Without the reality check of what is actually there to be measured, the whole exercise would be rather pointless.
 
Quote:
The act of studying an event can change it.
Only if the event involves the study (like how a study of working condition affects the workers being studied). However, you can't, say, change WWII by studying it, since it's all in the past. Whatever was, was. You can certainly change how we see it, what we know of it, you can change it epistemologically; but ontologically it stays the same.
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Re: various physics questions  
« Reply #45 on: Jul 11th, 2008, 1:53pm »
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on Jul 11th, 2008, 1:17pm, BenVitale wrote:
Has anyone read "The Final Theory"
http://www.thefinaltheory.com/?gclid=CL2jicXSuJQCFSUqagodJnXvTQ

Probably not, and with good reason.
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Re: various physics questions  
« Reply #46 on: Jul 11th, 2008, 2:48pm »
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on Jul 11th, 2008, 1:53pm, ThudanBlunder wrote:

Probably not, and with good reason.

 
I haven't read it. I'm just curious to know whether or not has read it. I just don't have enough time to read any books unrelated to my studies.
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Re: various physics questions  
« Reply #47 on: Jul 11th, 2008, 2:51pm »
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on Jul 11th, 2008, 1:26pm, towr wrote:

 
 
They influence the result, certainly. But if they in themselves determined the result, than science would merely be make-believe.
Would there no longer be atoms if we didn't have electron microscopes to see them with? Surely they must always have been there (well, for some 14 billion years), regardless of whether we could observe them. That we don't know something exists hasn't any bearing on whether it does.
 
Up to a point. It's a system, of what is measured and what measures; and who interprets it.
Without the reality check of what is actually there to be measured, the whole exercise would be rather pointless.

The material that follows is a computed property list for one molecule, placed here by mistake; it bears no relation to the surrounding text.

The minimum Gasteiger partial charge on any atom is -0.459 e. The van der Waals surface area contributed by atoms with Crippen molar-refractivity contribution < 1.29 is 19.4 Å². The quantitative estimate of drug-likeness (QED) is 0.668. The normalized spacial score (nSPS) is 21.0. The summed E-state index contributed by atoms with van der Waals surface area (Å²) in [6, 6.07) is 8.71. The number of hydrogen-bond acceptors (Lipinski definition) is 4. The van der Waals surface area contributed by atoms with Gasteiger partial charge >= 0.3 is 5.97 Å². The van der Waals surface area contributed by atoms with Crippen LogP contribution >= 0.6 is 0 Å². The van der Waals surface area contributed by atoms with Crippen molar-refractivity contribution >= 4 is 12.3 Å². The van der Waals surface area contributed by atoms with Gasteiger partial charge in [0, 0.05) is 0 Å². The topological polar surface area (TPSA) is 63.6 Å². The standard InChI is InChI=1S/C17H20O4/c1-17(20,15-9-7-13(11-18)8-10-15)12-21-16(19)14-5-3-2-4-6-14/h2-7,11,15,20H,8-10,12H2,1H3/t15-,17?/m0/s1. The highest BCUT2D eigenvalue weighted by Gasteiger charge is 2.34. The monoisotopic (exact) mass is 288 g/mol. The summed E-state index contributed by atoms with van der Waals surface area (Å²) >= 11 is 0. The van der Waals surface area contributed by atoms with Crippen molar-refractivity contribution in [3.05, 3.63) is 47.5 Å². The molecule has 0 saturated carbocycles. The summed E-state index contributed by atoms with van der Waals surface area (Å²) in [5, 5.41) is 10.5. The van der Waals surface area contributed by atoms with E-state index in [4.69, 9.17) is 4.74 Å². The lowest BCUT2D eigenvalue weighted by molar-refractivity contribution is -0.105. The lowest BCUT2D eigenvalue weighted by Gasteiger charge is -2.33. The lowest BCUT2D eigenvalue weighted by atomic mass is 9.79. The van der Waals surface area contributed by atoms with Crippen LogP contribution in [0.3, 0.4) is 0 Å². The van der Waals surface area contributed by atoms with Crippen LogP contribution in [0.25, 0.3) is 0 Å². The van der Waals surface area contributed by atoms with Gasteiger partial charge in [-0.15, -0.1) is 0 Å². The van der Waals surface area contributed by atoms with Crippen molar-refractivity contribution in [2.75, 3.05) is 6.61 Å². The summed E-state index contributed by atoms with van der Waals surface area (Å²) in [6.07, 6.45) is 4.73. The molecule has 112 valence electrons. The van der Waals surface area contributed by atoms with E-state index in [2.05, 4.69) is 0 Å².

.

 
Yes, I agree with you.  
 
Take, for example, our telescopes. From the early telescopes to the sophisticated and powerful ones of today, haven't they shaped and reshaped our theories about the size of the universe?
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Re: various physics questions  
« Reply #48 on: Jul 11th, 2008, 3:07pm »
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on Jul 11th, 2008, 2:48pm, BenVitale wrote:

I haven't read it. I'm just curious to know whether or not has read it. I just don't have enough time to read any books unrelated to my studies.

According to this guy, obviously a crank, all of modern physics is wrong. But despair not! Buy his book and you can be put right.
I gave up after I read this:
 
Q: Light slows as it passes through water or
     glass, causing it to bend, but how can it
     return to light-speed on its own once it exits?
 
A: This is impossible in today's science. No object in nature
can speed up of its own accord after being slowed. A bullet
doesn't spontaneously speed up after it is slowed by passing
through a wooden block, so how does a photon of light
mysteriously return to its original speed once it exits a glass
block?

 
Now correct me if I am wrong, but as photons have zero rest mass, they don't need a force to accelerate them.
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Re: various physics questions  
« Reply #49 on: Jul 12th, 2008, 4:32am »
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on Jul 11th, 2008, 3:07pm, ThudanBlunder wrote:
Now correct me if I am wrong, but as photons have zero rest mass, they don't need a force to accelerate them.
Not to mention it is exactly the way waves behave, so it's explained by the wave-character of the photon.